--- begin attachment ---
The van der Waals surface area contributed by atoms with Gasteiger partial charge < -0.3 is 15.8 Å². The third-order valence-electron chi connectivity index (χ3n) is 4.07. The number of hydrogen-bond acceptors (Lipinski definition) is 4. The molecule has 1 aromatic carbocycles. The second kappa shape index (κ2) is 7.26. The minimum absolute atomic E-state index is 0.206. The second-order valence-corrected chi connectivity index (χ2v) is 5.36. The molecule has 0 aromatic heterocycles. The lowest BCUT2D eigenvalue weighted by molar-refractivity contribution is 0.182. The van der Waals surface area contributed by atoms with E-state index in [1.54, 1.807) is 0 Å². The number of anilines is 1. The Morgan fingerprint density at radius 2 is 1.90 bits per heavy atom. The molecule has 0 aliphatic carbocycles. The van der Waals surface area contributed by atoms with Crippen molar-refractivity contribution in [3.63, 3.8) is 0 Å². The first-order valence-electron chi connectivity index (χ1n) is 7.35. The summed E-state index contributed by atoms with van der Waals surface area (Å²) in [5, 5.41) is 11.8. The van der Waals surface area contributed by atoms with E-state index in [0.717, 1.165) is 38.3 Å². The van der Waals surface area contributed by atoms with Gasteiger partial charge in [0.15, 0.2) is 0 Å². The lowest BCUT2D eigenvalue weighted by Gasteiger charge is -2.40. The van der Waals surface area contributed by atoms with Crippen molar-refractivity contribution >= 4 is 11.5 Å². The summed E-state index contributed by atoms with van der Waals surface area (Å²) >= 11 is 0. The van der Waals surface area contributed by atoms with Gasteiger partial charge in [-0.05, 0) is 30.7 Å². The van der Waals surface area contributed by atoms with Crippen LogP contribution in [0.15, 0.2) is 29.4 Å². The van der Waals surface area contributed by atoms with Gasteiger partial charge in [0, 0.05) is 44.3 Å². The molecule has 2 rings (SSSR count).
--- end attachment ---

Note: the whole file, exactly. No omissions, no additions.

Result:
The van der Waals surface area contributed by atoms with Gasteiger partial charge < -0.3 is 15.8 Å². The third-order valence-electron chi connectivity index (χ3n) is 4.07. The number of hydrogen-bond acceptors (Lipinski definition) is 4. The molecule has 1 aromatic carbocycles. The second kappa shape index (κ2) is 7.26. The minimum absolute atomic E-state index is 0.206. The second-order valence-corrected chi connectivity index (χ2v) is 5.36. The molecule has 0 aromatic heterocycles. The lowest BCUT2D eigenvalue weighted by molar-refractivity contribution is 0.182. The van der Waals surface area contributed by atoms with E-state index in [1.54, 1.807) is 0 Å². The number of anilines is 1. The Morgan fingerprint density at radius 2 is 1.90 bits per heavy atom. The molecule has 0 aliphatic carbocycles. The van der Waals surface area contributed by atoms with Crippen molar-refractivity contribution in [3.63, 3.8) is 0 Å². The first-order valence-electron chi connectivity index (χ1n) is 7.35. The summed E-state index contributed by atoms with van der Waals surface area (Å²) in [5, 5.41) is 11.8. The van der Waals surface area contributed by atoms with E-state index in [0.717, 1.165) is 38.3 Å². The van der Waals surface area contributed by atoms with Gasteiger partial charge in [0.15, 0.2) is 0 Å². The lowest BCUT2D eigenvalue weighted by Gasteiger charge is -2.40. The van der Waals surface area contributed by atoms with Crippen molar-refractivity contribution >= 4 is 11.5 Å². The summed E-state index contributed by atoms with van der Waals surface area (Å²) >= 11 is 0. The van der Waals surface area contributed by atoms with Gasteiger partial charge in [-0.05, 0) is 30.7 Å². The van der Waals surface area contributed by atoms with Crippen LogP contribution in [0.15, 0.2) is 29.4 Å². The van der Waals surface area contributed by atoms with Gasteiger partial charge in [0, 0.05) is 44.3 Å². The molecule has 2 rings (SSSR count).